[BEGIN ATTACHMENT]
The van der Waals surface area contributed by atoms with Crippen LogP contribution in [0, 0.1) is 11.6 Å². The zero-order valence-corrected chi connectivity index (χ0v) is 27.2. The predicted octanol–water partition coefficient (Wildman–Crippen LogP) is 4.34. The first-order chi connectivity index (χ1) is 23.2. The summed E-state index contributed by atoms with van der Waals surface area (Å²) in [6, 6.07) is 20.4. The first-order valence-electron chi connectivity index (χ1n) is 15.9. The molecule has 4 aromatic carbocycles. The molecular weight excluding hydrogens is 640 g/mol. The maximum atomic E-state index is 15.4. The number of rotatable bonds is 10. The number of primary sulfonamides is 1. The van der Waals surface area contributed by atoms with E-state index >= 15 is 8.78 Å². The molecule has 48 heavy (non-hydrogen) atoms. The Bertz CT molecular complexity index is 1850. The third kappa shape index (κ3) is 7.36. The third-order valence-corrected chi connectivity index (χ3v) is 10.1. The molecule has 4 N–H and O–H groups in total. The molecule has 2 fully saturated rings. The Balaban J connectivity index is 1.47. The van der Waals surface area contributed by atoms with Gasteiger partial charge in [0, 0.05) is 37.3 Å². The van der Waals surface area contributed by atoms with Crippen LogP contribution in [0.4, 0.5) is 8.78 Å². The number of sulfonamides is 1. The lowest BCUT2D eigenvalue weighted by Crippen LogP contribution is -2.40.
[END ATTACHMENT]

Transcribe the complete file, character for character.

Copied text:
The van der Waals surface area contributed by atoms with Crippen LogP contribution in [0, 0.1) is 11.6 Å². The zero-order valence-corrected chi connectivity index (χ0v) is 27.2. The predicted octanol–water partition coefficient (Wildman–Crippen LogP) is 4.34. The first-order chi connectivity index (χ1) is 23.2. The summed E-state index contributed by atoms with van der Waals surface area (Å²) in [6, 6.07) is 20.4. The first-order valence-electron chi connectivity index (χ1n) is 15.9. The molecule has 4 aromatic carbocycles. The molecular weight excluding hydrogens is 640 g/mol. The maximum atomic E-state index is 15.4. The number of rotatable bonds is 10. The number of primary sulfonamides is 1. The van der Waals surface area contributed by atoms with E-state index >= 15 is 8.78 Å². The molecule has 48 heavy (non-hydrogen) atoms. The Bertz CT molecular complexity index is 1850. The third kappa shape index (κ3) is 7.36. The third-order valence-corrected chi connectivity index (χ3v) is 10.1. The molecule has 4 N–H and O–H groups in total. The molecule has 2 fully saturated rings. The Balaban J connectivity index is 1.47. The van der Waals surface area contributed by atoms with Gasteiger partial charge in [0, 0.05) is 37.3 Å². The van der Waals surface area contributed by atoms with Crippen LogP contribution in [0.4, 0.5) is 8.78 Å². The number of sulfonamides is 1. The lowest BCUT2D eigenvalue weighted by Crippen LogP contribution is -2.40.